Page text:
This little Delphian release, by the delightful soprano Lucy Crowe and baritone William Berger, with accompanist Iain Burnside, offers a program close to what might have been heard in a drawing room in the middle 19th century in Germany or England. The duet was a less artistically ambitious form than the solo song, and as the century wore on and the cult of individual genius grew, it fell out of fashion. Even here, only the later pieces by Robert Schumann touch on the harmonic depths of the solo song. Yet there's not a single work here that's not well made. The songs are short, with the soprano line front and center in most of the songs, and the poetry sticks to familiar themes of love and home. The most important find for many listeners will be the songs of Peter Cornelius, a German composer who was an acquaintance of Wagner, but wrote music in a more conservative vein. His songs are little bits of charm; sample the slight but entirely effective nervous keyboard part of Der beste Liebesbrief (The Best Love Letter, track 14). There are some wonderful pieces by Mendelssohn that aren't in general circulation. Crowe's voice, relaxed and suited to the dimensions of the music, but with a bit of patina, is another major attraction, and the acoustic environment doesn't swallow up the music. A must for anyone interested in the musical world in which Schumann's music was played.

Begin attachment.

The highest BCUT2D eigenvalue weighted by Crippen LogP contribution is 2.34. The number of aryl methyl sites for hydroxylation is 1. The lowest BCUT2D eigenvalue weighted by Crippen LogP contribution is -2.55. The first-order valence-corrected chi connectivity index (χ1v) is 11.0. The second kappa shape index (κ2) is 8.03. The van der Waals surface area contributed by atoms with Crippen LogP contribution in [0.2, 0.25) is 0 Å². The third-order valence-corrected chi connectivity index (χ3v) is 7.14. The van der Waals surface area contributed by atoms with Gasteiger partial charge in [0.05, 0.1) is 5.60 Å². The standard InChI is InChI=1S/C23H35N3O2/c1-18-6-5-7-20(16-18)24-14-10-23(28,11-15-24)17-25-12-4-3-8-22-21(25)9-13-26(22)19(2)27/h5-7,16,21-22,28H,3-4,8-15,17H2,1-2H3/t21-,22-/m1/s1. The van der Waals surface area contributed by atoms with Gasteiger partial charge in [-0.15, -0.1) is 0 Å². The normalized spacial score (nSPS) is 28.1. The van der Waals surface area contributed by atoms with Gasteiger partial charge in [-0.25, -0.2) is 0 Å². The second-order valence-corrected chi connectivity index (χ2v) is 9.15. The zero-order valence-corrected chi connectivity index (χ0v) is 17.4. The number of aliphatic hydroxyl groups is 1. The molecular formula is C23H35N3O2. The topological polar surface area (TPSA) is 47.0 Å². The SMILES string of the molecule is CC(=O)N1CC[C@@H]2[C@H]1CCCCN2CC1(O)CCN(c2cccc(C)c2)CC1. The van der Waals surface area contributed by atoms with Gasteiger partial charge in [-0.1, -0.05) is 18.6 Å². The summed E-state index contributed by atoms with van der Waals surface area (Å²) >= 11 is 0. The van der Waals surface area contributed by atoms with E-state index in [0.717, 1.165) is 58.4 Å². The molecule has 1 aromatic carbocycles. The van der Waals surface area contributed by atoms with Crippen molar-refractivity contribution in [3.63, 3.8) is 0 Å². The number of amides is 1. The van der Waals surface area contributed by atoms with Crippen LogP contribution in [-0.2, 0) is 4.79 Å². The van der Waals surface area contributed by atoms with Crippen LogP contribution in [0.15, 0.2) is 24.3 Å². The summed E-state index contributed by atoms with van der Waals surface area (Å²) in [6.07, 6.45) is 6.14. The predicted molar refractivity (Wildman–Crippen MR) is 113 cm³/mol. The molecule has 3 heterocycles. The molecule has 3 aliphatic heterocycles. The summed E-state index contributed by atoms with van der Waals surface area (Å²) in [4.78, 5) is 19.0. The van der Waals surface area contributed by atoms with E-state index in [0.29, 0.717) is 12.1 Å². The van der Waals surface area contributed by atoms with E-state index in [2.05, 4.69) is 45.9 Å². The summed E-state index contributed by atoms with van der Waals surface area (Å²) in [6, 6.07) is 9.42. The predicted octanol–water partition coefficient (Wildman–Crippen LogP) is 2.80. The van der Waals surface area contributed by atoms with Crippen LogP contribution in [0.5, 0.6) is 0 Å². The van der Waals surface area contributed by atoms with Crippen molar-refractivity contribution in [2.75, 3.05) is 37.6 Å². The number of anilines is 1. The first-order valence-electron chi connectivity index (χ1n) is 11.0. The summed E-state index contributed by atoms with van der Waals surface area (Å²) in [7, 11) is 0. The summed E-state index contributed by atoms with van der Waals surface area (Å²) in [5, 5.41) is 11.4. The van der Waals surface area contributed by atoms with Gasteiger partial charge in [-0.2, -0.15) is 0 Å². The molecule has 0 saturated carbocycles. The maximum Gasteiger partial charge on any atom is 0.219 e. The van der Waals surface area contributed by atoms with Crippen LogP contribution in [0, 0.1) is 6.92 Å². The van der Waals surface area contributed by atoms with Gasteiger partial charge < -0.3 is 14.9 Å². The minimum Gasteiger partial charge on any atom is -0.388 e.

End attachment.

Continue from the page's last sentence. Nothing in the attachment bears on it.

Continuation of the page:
AllMusic Review by James Manheim
|Duette für Sopran und Bass, Op. 16|
|Sechs Duette, Op. 63|
|Drei zweistimmige Lieder, Op. 6|
|Drei Lieder für zwei Singstimmen, Op. 77|